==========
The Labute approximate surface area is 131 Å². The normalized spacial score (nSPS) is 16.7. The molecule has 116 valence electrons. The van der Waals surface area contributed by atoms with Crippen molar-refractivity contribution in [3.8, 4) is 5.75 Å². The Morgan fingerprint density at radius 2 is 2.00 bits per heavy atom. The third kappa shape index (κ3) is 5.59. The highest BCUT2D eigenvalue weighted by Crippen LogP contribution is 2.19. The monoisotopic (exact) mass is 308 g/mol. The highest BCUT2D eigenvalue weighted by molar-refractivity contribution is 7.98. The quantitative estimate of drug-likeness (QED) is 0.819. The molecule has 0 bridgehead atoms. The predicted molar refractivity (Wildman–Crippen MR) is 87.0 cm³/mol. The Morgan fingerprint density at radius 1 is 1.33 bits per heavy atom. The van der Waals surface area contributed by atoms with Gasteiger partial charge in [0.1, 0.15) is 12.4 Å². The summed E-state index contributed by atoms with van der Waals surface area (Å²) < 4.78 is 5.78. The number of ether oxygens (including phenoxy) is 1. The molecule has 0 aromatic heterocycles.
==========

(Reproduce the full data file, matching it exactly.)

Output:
The Labute approximate surface area is 131 Å². The normalized spacial score (nSPS) is 16.7. The molecule has 116 valence electrons. The van der Waals surface area contributed by atoms with Crippen molar-refractivity contribution in [3.8, 4) is 5.75 Å². The Morgan fingerprint density at radius 2 is 2.00 bits per heavy atom. The third kappa shape index (κ3) is 5.59. The highest BCUT2D eigenvalue weighted by Crippen LogP contribution is 2.19. The monoisotopic (exact) mass is 308 g/mol. The highest BCUT2D eigenvalue weighted by molar-refractivity contribution is 7.98. The quantitative estimate of drug-likeness (QED) is 0.819. The molecule has 0 bridgehead atoms. The predicted molar refractivity (Wildman–Crippen MR) is 87.0 cm³/mol. The Morgan fingerprint density at radius 1 is 1.33 bits per heavy atom. The van der Waals surface area contributed by atoms with Gasteiger partial charge in [0.1, 0.15) is 12.4 Å². The summed E-state index contributed by atoms with van der Waals surface area (Å²) < 4.78 is 5.78. The number of ether oxygens (including phenoxy) is 1. The molecule has 0 aromatic heterocycles.